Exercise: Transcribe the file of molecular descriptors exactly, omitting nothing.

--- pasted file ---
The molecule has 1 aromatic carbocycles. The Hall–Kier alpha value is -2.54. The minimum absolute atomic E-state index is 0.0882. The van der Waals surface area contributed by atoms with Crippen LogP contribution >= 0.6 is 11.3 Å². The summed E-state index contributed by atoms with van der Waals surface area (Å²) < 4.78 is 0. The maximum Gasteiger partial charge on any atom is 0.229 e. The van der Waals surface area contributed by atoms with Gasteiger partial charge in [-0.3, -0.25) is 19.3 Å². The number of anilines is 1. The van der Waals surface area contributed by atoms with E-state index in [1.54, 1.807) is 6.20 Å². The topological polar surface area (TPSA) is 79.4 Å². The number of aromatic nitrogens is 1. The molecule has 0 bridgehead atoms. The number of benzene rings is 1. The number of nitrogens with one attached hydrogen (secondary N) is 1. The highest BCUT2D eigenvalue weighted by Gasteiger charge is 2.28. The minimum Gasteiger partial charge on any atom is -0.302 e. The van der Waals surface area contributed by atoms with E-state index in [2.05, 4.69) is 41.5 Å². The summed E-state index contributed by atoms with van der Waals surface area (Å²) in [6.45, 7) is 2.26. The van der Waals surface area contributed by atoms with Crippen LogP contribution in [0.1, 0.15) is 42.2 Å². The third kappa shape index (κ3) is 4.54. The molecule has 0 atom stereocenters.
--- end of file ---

The molecule has 1 aromatic carbocycles. The Hall–Kier alpha value is -2.54. The minimum absolute atomic E-state index is 0.0882. The van der Waals surface area contributed by atoms with Crippen LogP contribution >= 0.6 is 11.3 Å². The summed E-state index contributed by atoms with van der Waals surface area (Å²) < 4.78 is 0. The maximum Gasteiger partial charge on any atom is 0.229 e. The van der Waals surface area contributed by atoms with Gasteiger partial charge in [-0.3, -0.25) is 19.3 Å². The number of anilines is 1. The van der Waals surface area contributed by atoms with E-state index in [1.54, 1.807) is 6.20 Å². The topological polar surface area (TPSA) is 79.4 Å². The number of aromatic nitrogens is 1. The molecule has 0 bridgehead atoms. The number of benzene rings is 1. The number of nitrogens with one attached hydrogen (secondary N) is 1. The highest BCUT2D eigenvalue weighted by Gasteiger charge is 2.28. The minimum Gasteiger partial charge on any atom is -0.302 e. The van der Waals surface area contributed by atoms with E-state index in [2.05, 4.69) is 41.5 Å². The summed E-state index contributed by atoms with van der Waals surface area (Å²) in [6.45, 7) is 2.26. The van der Waals surface area contributed by atoms with Crippen LogP contribution in [0.1, 0.15) is 42.2 Å². The third kappa shape index (κ3) is 4.54. The molecule has 0 atom stereocenters.